Tech powers ad creative to new heights

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Before all that angst spewing from the world of TV advertising, print had its own built-in TiVo: It's easy to skip ads by turning the page. Hence the need, now more than ever, for new creative twists.

"The bar in general needs to be raised in print creative," says George Janson, managing partner-director of print at Mediaedge:cia, New York. A spectacular pop-up or eight-page spread isn't even necessary, he says, adding, "A simple page unit done correctly can help move the needle on brand awareness."

Purveyors of spectaculars, however, say technology today is benefiting their work as much as it is seeding other media. "These magazine spectaculars have been around for many years," says Mike Maguire, CEO of Structural Graphics. "Now it's more data-driven and more targeted."

It is also, of course, more attention-getting. Structural Graphics recently created an ad unit to promote the new NBC show "Heist" in New York and Los Angeles subscribers' copies of Entertainment Weekly; the ad expanded into a "billboard" larger than the magazine itself. The company created 340,000 of them in 12 days, another feat Mr. Maguire attributes to technological improvements. "One of the things we're seeing and trying to react to more is speed," he says.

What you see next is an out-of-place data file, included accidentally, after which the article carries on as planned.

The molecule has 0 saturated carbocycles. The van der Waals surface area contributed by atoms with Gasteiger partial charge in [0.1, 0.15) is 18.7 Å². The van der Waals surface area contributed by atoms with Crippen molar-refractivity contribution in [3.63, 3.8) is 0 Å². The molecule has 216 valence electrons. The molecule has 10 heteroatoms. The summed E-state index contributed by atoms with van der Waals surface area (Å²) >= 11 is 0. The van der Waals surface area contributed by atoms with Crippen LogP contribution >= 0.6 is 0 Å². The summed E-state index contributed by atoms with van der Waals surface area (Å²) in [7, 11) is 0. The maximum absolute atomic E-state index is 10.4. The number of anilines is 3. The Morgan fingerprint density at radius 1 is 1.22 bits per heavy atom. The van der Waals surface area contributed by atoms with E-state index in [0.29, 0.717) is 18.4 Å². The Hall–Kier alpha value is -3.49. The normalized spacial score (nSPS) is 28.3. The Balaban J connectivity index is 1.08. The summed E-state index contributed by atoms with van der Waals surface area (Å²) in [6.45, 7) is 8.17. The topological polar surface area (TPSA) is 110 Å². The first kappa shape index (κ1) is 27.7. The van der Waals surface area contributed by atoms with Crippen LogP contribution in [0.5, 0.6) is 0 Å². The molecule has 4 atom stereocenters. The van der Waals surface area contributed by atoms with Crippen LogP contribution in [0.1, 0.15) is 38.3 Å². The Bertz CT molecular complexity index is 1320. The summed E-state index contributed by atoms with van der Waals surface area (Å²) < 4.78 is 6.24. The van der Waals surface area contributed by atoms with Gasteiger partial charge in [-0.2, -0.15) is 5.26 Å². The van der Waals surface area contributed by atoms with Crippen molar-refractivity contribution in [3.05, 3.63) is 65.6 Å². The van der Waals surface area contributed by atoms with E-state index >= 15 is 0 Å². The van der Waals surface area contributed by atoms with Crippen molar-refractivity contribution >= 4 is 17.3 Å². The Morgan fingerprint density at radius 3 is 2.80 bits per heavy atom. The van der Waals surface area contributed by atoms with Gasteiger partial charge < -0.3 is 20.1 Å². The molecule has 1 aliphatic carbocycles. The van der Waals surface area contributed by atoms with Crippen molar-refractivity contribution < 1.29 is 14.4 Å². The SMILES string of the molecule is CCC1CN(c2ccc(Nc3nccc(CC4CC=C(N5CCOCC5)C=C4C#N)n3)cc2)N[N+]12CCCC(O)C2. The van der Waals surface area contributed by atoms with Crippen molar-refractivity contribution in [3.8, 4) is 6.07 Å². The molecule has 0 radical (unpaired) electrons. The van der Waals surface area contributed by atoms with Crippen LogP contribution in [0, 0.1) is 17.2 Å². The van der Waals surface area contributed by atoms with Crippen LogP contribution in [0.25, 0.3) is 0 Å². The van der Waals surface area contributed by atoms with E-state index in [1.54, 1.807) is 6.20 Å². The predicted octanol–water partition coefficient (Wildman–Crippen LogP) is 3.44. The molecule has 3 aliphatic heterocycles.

Americhip has created many of the stand-out units seen in the past year, including an ad for The WB's "Supernatural" that included a sound chip and blinking yellow lights. To Mr. Janson's point about simplicity, Americhip also produced a magazine ad for Pepsi-Cola Co.'s Aquafina Sparkling water that used clear bubble wrap to evoke carbonation.
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